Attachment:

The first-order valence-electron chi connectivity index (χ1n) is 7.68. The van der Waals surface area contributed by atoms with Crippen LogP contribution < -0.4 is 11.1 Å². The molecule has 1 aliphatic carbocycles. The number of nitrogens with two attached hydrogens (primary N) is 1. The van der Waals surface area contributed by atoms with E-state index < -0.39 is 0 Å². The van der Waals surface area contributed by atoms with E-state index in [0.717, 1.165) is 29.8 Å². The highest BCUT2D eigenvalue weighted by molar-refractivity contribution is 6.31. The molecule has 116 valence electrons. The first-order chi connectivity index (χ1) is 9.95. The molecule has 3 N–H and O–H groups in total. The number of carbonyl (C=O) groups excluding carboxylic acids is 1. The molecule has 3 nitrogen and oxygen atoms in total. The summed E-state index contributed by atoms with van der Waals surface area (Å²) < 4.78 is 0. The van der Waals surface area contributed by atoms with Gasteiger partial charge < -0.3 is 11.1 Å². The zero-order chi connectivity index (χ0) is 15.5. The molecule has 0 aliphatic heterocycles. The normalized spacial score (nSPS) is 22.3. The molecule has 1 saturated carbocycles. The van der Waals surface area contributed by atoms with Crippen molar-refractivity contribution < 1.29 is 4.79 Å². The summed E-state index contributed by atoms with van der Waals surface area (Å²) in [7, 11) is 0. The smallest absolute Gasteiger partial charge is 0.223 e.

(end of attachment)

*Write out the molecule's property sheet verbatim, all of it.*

The first-order valence-electron chi connectivity index (χ1n) is 7.68. The van der Waals surface area contributed by atoms with Crippen LogP contribution < -0.4 is 11.1 Å². The molecule has 1 aliphatic carbocycles. The number of nitrogens with two attached hydrogens (primary N) is 1. The van der Waals surface area contributed by atoms with E-state index < -0.39 is 0 Å². The van der Waals surface area contributed by atoms with E-state index in [0.717, 1.165) is 29.8 Å². The highest BCUT2D eigenvalue weighted by molar-refractivity contribution is 6.31. The molecule has 116 valence electrons. The first-order chi connectivity index (χ1) is 9.95. The molecule has 3 N–H and O–H groups in total. The number of carbonyl (C=O) groups excluding carboxylic acids is 1. The molecule has 3 nitrogen and oxygen atoms in total. The summed E-state index contributed by atoms with van der Waals surface area (Å²) < 4.78 is 0. The van der Waals surface area contributed by atoms with Gasteiger partial charge < -0.3 is 11.1 Å². The zero-order chi connectivity index (χ0) is 15.5. The molecule has 0 aliphatic heterocycles. The normalized spacial score (nSPS) is 22.3. The molecule has 1 saturated carbocycles. The van der Waals surface area contributed by atoms with Crippen molar-refractivity contribution < 1.29 is 4.79 Å². The summed E-state index contributed by atoms with van der Waals surface area (Å²) in [7, 11) is 0. The smallest absolute Gasteiger partial charge is 0.223 e.